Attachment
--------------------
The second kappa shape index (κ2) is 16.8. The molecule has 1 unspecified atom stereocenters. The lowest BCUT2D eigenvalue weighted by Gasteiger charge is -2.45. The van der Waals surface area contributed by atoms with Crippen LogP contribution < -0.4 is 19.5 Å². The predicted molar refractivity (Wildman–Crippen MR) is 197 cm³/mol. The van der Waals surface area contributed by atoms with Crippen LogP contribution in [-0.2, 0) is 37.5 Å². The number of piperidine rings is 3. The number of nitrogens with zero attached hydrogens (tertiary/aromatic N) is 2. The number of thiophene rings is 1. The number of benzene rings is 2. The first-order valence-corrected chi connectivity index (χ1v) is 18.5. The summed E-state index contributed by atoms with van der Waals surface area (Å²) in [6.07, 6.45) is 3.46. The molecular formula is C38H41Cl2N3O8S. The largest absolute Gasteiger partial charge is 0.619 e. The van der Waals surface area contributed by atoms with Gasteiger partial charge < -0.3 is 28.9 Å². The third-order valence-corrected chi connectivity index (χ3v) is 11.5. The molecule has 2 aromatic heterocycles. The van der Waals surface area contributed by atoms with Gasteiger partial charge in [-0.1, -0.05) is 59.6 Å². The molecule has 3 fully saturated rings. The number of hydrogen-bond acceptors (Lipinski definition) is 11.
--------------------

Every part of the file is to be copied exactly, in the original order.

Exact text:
The second kappa shape index (κ2) is 16.8. The molecule has 1 unspecified atom stereocenters. The lowest BCUT2D eigenvalue weighted by Gasteiger charge is -2.45. The van der Waals surface area contributed by atoms with Crippen LogP contribution < -0.4 is 19.5 Å². The predicted molar refractivity (Wildman–Crippen MR) is 197 cm³/mol. The van der Waals surface area contributed by atoms with Crippen LogP contribution in [-0.2, 0) is 37.5 Å². The number of piperidine rings is 3. The number of nitrogens with zero attached hydrogens (tertiary/aromatic N) is 2. The number of thiophene rings is 1. The number of benzene rings is 2. The first-order valence-corrected chi connectivity index (χ1v) is 18.5. The summed E-state index contributed by atoms with van der Waals surface area (Å²) in [6.07, 6.45) is 3.46. The molecular formula is C38H41Cl2N3O8S. The largest absolute Gasteiger partial charge is 0.619 e. The van der Waals surface area contributed by atoms with Gasteiger partial charge < -0.3 is 28.9 Å². The third-order valence-corrected chi connectivity index (χ3v) is 11.5. The molecule has 2 aromatic heterocycles. The van der Waals surface area contributed by atoms with Gasteiger partial charge in [-0.1, -0.05) is 59.6 Å². The molecule has 3 fully saturated rings. The number of hydrogen-bond acceptors (Lipinski definition) is 11.